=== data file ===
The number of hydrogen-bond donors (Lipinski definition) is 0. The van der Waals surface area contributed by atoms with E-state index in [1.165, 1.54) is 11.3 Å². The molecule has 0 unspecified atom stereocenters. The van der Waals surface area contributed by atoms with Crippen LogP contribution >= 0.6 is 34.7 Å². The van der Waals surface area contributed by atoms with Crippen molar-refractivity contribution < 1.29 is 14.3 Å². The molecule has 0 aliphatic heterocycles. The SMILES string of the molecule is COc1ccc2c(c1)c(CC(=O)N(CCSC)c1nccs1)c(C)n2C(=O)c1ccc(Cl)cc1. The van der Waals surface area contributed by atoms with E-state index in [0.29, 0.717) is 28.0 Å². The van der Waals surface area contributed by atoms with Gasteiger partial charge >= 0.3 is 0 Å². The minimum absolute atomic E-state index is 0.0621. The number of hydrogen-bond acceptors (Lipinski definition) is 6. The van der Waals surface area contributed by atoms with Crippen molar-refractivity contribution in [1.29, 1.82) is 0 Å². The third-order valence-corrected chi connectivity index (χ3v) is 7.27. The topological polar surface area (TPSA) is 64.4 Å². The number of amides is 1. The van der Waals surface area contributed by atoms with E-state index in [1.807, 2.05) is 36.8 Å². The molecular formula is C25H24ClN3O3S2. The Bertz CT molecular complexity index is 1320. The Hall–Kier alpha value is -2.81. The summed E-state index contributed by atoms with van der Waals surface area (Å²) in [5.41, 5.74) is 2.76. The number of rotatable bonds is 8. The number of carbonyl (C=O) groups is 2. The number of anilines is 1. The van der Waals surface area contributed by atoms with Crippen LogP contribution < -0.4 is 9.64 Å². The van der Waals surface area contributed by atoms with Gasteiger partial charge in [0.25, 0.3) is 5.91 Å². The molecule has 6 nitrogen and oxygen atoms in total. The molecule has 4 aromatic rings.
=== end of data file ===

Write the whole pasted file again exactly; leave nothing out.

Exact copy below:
The number of hydrogen-bond donors (Lipinski definition) is 0. The van der Waals surface area contributed by atoms with E-state index in [1.165, 1.54) is 11.3 Å². The molecule has 0 unspecified atom stereocenters. The van der Waals surface area contributed by atoms with Crippen LogP contribution >= 0.6 is 34.7 Å². The van der Waals surface area contributed by atoms with Crippen molar-refractivity contribution < 1.29 is 14.3 Å². The molecule has 0 aliphatic heterocycles. The SMILES string of the molecule is COc1ccc2c(c1)c(CC(=O)N(CCSC)c1nccs1)c(C)n2C(=O)c1ccc(Cl)cc1. The van der Waals surface area contributed by atoms with E-state index in [0.29, 0.717) is 28.0 Å². The van der Waals surface area contributed by atoms with Gasteiger partial charge >= 0.3 is 0 Å². The minimum absolute atomic E-state index is 0.0621. The number of hydrogen-bond acceptors (Lipinski definition) is 6. The van der Waals surface area contributed by atoms with Crippen molar-refractivity contribution in [1.29, 1.82) is 0 Å². The third-order valence-corrected chi connectivity index (χ3v) is 7.27. The topological polar surface area (TPSA) is 64.4 Å². The number of amides is 1. The van der Waals surface area contributed by atoms with E-state index in [1.807, 2.05) is 36.8 Å². The molecular formula is C25H24ClN3O3S2. The Bertz CT molecular complexity index is 1320. The Hall–Kier alpha value is -2.81. The summed E-state index contributed by atoms with van der Waals surface area (Å²) in [5.41, 5.74) is 2.76. The number of rotatable bonds is 8. The number of carbonyl (C=O) groups is 2. The number of anilines is 1. The van der Waals surface area contributed by atoms with Crippen LogP contribution < -0.4 is 9.64 Å². The van der Waals surface area contributed by atoms with Gasteiger partial charge in [0.25, 0.3) is 5.91 Å². The molecule has 6 nitrogen and oxygen atoms in total. The molecule has 4 aromatic rings.